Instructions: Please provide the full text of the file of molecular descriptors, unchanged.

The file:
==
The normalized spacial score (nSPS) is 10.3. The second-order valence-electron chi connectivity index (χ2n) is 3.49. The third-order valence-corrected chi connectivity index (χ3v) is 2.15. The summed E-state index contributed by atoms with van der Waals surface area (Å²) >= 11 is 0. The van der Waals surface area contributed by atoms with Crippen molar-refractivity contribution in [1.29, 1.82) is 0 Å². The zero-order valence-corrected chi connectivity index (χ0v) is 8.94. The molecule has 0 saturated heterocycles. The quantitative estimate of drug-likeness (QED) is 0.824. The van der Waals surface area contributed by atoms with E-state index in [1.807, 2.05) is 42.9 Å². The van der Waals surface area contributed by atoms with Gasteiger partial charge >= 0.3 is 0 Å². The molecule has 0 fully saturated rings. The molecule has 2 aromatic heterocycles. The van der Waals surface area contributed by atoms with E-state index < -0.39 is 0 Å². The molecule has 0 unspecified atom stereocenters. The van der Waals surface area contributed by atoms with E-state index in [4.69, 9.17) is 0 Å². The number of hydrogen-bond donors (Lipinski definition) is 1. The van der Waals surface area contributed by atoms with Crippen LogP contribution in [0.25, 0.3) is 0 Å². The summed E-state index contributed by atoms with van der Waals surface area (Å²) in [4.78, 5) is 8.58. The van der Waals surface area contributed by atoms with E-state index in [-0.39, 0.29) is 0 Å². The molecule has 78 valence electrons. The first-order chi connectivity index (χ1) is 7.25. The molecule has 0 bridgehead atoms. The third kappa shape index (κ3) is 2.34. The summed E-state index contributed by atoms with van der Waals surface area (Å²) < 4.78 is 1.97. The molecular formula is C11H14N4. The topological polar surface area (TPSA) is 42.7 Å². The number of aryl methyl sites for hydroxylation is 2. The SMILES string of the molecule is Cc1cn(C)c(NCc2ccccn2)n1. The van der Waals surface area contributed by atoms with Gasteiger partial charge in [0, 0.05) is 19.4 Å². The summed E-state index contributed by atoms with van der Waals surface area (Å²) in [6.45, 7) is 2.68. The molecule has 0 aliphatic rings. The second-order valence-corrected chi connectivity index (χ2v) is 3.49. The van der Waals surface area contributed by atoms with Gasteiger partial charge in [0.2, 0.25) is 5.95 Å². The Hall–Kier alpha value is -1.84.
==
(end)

The normalized spacial score (nSPS) is 10.3. The second-order valence-electron chi connectivity index (χ2n) is 3.49. The third-order valence-corrected chi connectivity index (χ3v) is 2.15. The summed E-state index contributed by atoms with van der Waals surface area (Å²) >= 11 is 0. The van der Waals surface area contributed by atoms with Crippen molar-refractivity contribution in [1.29, 1.82) is 0 Å². The zero-order valence-corrected chi connectivity index (χ0v) is 8.94. The molecule has 0 saturated heterocycles. The quantitative estimate of drug-likeness (QED) is 0.824. The van der Waals surface area contributed by atoms with E-state index in [1.807, 2.05) is 42.9 Å². The van der Waals surface area contributed by atoms with Gasteiger partial charge >= 0.3 is 0 Å². The molecule has 0 fully saturated rings. The molecule has 2 aromatic heterocycles. The van der Waals surface area contributed by atoms with E-state index < -0.39 is 0 Å². The molecule has 0 unspecified atom stereocenters. The van der Waals surface area contributed by atoms with E-state index in [4.69, 9.17) is 0 Å². The number of hydrogen-bond donors (Lipinski definition) is 1. The van der Waals surface area contributed by atoms with Crippen LogP contribution in [0.25, 0.3) is 0 Å². The summed E-state index contributed by atoms with van der Waals surface area (Å²) in [4.78, 5) is 8.58. The van der Waals surface area contributed by atoms with E-state index in [-0.39, 0.29) is 0 Å². The molecule has 78 valence electrons. The first-order chi connectivity index (χ1) is 7.25. The molecule has 0 bridgehead atoms. The third kappa shape index (κ3) is 2.34. The summed E-state index contributed by atoms with van der Waals surface area (Å²) < 4.78 is 1.97. The molecular formula is C11H14N4. The topological polar surface area (TPSA) is 42.7 Å². The number of aryl methyl sites for hydroxylation is 2. The SMILES string of the molecule is Cc1cn(C)c(NCc2ccccn2)n1. The van der Waals surface area contributed by atoms with Gasteiger partial charge in [0, 0.05) is 19.4 Å². The summed E-state index contributed by atoms with van der Waals surface area (Å²) in [6.45, 7) is 2.68. The molecule has 0 aliphatic rings. The second-order valence-corrected chi connectivity index (χ2v) is 3.49. The van der Waals surface area contributed by atoms with Gasteiger partial charge in [0.2, 0.25) is 5.95 Å². The Hall–Kier alpha value is -1.84.